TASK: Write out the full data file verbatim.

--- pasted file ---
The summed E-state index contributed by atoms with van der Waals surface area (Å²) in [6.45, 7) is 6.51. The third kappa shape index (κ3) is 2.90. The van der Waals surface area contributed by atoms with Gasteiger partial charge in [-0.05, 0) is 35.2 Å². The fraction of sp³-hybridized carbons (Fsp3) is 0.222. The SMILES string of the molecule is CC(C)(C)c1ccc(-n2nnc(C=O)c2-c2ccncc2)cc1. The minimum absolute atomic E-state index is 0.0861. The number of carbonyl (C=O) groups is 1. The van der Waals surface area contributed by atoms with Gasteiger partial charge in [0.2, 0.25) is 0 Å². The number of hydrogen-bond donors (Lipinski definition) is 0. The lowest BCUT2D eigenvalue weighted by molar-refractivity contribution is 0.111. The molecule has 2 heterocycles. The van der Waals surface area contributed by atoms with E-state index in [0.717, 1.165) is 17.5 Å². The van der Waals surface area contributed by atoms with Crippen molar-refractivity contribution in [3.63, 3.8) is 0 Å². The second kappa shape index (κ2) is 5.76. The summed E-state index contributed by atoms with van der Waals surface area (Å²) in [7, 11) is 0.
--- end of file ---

The summed E-state index contributed by atoms with van der Waals surface area (Å²) in [6.45, 7) is 6.51. The third kappa shape index (κ3) is 2.90. The van der Waals surface area contributed by atoms with Gasteiger partial charge in [-0.05, 0) is 35.2 Å². The fraction of sp³-hybridized carbons (Fsp3) is 0.222. The SMILES string of the molecule is CC(C)(C)c1ccc(-n2nnc(C=O)c2-c2ccncc2)cc1. The minimum absolute atomic E-state index is 0.0861. The number of carbonyl (C=O) groups is 1. The van der Waals surface area contributed by atoms with Gasteiger partial charge in [0.2, 0.25) is 0 Å². The number of hydrogen-bond donors (Lipinski definition) is 0. The lowest BCUT2D eigenvalue weighted by molar-refractivity contribution is 0.111. The molecule has 2 heterocycles. The van der Waals surface area contributed by atoms with E-state index in [0.717, 1.165) is 17.5 Å². The van der Waals surface area contributed by atoms with Crippen molar-refractivity contribution in [3.63, 3.8) is 0 Å². The second kappa shape index (κ2) is 5.76. The summed E-state index contributed by atoms with van der Waals surface area (Å²) in [7, 11) is 0.